“Hey Now Hey (The Other Side of the Sky)” – 4:41
“Somewhere” – 6:14
“So Swell When You’re Well” – 4:14
“Angel” – 4:26
“Sister from Texas” – 3:08
“Mister Spain” – 6:41
“That’s The Way I Feel About Cha” – 7:10
“Moody’s Mood” – 2:55
“Just Right Tonight” – 7:42′
“Master of Eyes (The Deepness of Your Eyes)” – 3:25
Aretha Franklin – lead vocals, acoustic piano solo (2, 3)
Spooner Oldham – keyboards
Billy Preston – acoustic piano solo (9)
Jimmy Johnson – guitar
Tommy Cogbill – bass guitar
Jerry Jemmott – bass guitar
Roger Hawkins – drums
Richie Pratt – drums
Phil Woods – alto saxophone (2)
Joe Farrell – tenor sax solo (4), flute solo (6)
Willie Bridges – saxophone
Charles Chalmers – saxophone
Andrew Love – saxophone
Floyd Newman – saxophone
Wayne Jackson – trumpet
In this installment of Across The Tracks we feature tunes with “Cold” in the title.
The Best of Aretha Franklin is a 1973 compilation by Aretha Franklin. It contains alternate takes and is one of only a few quadraphonic releases. It was reissued on DVD-Audio by Rhino Handmade in August 2010. It is not to be confused with a 1984 compilation of the same name.
Aretha Live at Fillmore West is the third live album by American singer Aretha Franklin. Released on May 19, 1971 by Atlantic Records. It was reissued on compact disc in 1993 through Rhino Records. An expanded, limited edition 4-CD box set entitled, Don’t Fight the Feeling: The Complete Aretha Franklin & King Curtis Live at Fillmore West was released by Rhino in 2005. This was limited to 5000 numbered copies. In addition, there is a guest duet vocal by Ray Charles on “Spirit in the Dark”.
Franklin played a Fender Rhodes piano on four cuts, including “Eleanor Rigby”, “Spirit in the Dark”, “Don’t Play That Song” and “Dr. Feelgood”. Backing Franklin was King Curtis’ band, the Kingpins, featuring Cornell Dupree on guitar, Bernard Purdie on drums, and Jerry Jemmott on bass, Billy Preston on organ, Curtis on saxophone, together with the Memphis Horns.
1. “Respect” Otis Redding 3:53
2. “Love the One You’re With” 4:15
3. “Bridge Over Troubled Water” 5:55
4. “Eleanor Rigby” 2:33
5. “Make It with You” 4:33
6. “Don’t Play That Song 3:16
7. “Dr. Feelgood” 7:06
8. “Spirit in the Dark” 5:33
9. “Spirit in the Dark” (Reprise with Ray Charles) 8:53
10. “Reach Out and Touch” 2:35
In 1985, inspired by a desire to have a “younger sound” in her music, Who’s Zoomin’ Who? became her first Arista album to be certified platinum. The album sold well over a million copies thanks to the hits “Freeway of Love”, the title track, and “Another Night”. The following year’s Aretha album nearly matched this success with the hit singles “Jumpin’ Jack Flash”, “Jimmy Lee” and “I Knew You Were Waiting for Me”, her international number-one duet with George Michael. During that period, Franklin provided vocals to the theme songs of the TV shows A Different World and Together. In 1987, she issued her third gospel album, One Lord, One Faith, One Baptism, which was recorded at her late father’s New Bethel church, followed by Through the Storm in 1989. Franklin’s 1991 album, What You See is What You Sweat, flopped on the charts. She returned to the charts in 1993 with the dance song “A Deeper Love” and returned to the top 40 with the song “Willing to Forgive” in 1994.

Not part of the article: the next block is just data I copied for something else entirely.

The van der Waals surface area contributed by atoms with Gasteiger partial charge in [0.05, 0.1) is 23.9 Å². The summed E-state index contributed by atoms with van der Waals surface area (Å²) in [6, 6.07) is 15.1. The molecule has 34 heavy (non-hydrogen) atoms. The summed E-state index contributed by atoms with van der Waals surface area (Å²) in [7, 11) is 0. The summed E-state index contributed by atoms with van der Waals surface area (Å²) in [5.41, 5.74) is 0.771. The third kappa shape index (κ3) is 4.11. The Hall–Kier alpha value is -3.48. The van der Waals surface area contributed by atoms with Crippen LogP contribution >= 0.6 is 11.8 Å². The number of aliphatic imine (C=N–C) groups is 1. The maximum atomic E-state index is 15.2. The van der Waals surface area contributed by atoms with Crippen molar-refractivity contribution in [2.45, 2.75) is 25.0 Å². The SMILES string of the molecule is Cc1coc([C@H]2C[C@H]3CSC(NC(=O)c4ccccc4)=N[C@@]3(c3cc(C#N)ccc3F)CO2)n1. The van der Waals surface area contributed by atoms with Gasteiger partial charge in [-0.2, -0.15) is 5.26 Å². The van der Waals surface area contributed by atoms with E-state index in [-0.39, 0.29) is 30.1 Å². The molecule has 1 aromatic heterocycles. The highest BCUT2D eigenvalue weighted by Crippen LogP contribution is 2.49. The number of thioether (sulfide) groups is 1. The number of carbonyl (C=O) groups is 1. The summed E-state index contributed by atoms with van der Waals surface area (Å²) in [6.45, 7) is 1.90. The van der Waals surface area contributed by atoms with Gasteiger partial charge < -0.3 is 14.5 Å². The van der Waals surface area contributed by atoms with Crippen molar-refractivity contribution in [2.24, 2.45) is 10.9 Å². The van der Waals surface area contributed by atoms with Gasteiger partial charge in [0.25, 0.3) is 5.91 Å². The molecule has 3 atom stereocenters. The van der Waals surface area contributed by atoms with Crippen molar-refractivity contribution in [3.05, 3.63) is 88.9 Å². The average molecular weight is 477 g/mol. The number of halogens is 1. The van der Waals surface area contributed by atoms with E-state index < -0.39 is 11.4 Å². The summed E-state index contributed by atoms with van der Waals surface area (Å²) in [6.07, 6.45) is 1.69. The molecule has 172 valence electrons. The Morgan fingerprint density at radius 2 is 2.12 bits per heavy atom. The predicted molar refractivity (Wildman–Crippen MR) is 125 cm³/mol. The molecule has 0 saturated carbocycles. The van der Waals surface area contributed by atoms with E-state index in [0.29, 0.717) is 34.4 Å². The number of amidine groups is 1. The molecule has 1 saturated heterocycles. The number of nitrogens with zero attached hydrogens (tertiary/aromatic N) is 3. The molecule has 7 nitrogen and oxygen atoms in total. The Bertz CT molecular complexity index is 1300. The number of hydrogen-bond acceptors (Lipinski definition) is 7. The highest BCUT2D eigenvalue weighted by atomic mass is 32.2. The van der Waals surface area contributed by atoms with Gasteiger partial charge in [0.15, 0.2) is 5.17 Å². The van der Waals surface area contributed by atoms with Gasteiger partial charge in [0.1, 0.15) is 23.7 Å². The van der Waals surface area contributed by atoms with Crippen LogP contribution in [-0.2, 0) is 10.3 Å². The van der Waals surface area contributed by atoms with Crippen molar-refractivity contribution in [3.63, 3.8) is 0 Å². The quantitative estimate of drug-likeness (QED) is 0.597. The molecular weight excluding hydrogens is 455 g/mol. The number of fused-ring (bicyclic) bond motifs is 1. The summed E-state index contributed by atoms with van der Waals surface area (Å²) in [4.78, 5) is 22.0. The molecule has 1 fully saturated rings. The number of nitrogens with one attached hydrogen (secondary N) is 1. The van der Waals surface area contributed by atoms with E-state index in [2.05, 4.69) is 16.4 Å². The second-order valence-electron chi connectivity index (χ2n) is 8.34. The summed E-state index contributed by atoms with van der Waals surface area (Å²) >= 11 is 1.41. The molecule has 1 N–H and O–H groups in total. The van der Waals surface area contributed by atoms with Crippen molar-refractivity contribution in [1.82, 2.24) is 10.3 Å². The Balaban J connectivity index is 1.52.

In 1998, Franklin returned to the top 40 with the Lauryn Hill-produced song “A Rose Is Still a Rose”, later issuing the album of the same name, which went gold. That same year, Franklin earned international acclaim for her performance of “Nessun dorma” at the Grammy Awards, filling in at the last minute for Luciano Pavarotti, who had cancelled after the show had already begun.] Her final Arista album, So Damn Happy, was released in 2003 and featured the Grammy-winning song “Wonderful”. In 2004, Franklin announced that she was leaving Arista after more than 20 years with the label. To complete her Arista obligations, Franklin issued the duets compilation album Jewels in the Crown: All-Star Duets with the Queen in 2007. The following year, she issued the holiday album This Christmas, Aretha, on DMI Records.
Franklin performed The Star-Spangled Banner with Aaron Neville and Dr. John for Super Bowl XL, held in her hometown of Detroit in February 2006. She later made international headlines for performing “My Country, ‘Tis of Thee” at President Barack Obama’s inaugural ceremony with her church hat becoming a popular topic online. In 2010, Franklin accepted an honorary degree from Yale University. In 2011, under her own label, Aretha’s Records, she issued the album Aretha: A Woman Falling Out of Love.
In 2014, Franklin was signed under RCA Records, controller of the Arista catalog and a sister label to Columbia via Sony Music Entertainment, and was working with Clive Davis. An album was planned with producers Babyface and Danger Mouse. On September 29, 2014, Franklin performed to a standing ovation, with Cissy Houston as backup, a compilation of Adele’s “Rolling in the Deep” and “Ain’t No Mountain High Enough” on the Late Show with David Letterman. Franklin’s cover of “Rolling in the Deep” was featured among nine other songs in her first RCA release, Aretha Franklin Sings the Great Diva Classics, released in October 2014. In doing so, she became the first woman to have 100 songs on Billboard′s Hot R&B/Hip-Hop Songs chart with the success of her cover of Adele’s “Rolling in the Deep”, which debuted at number 47 on the chart.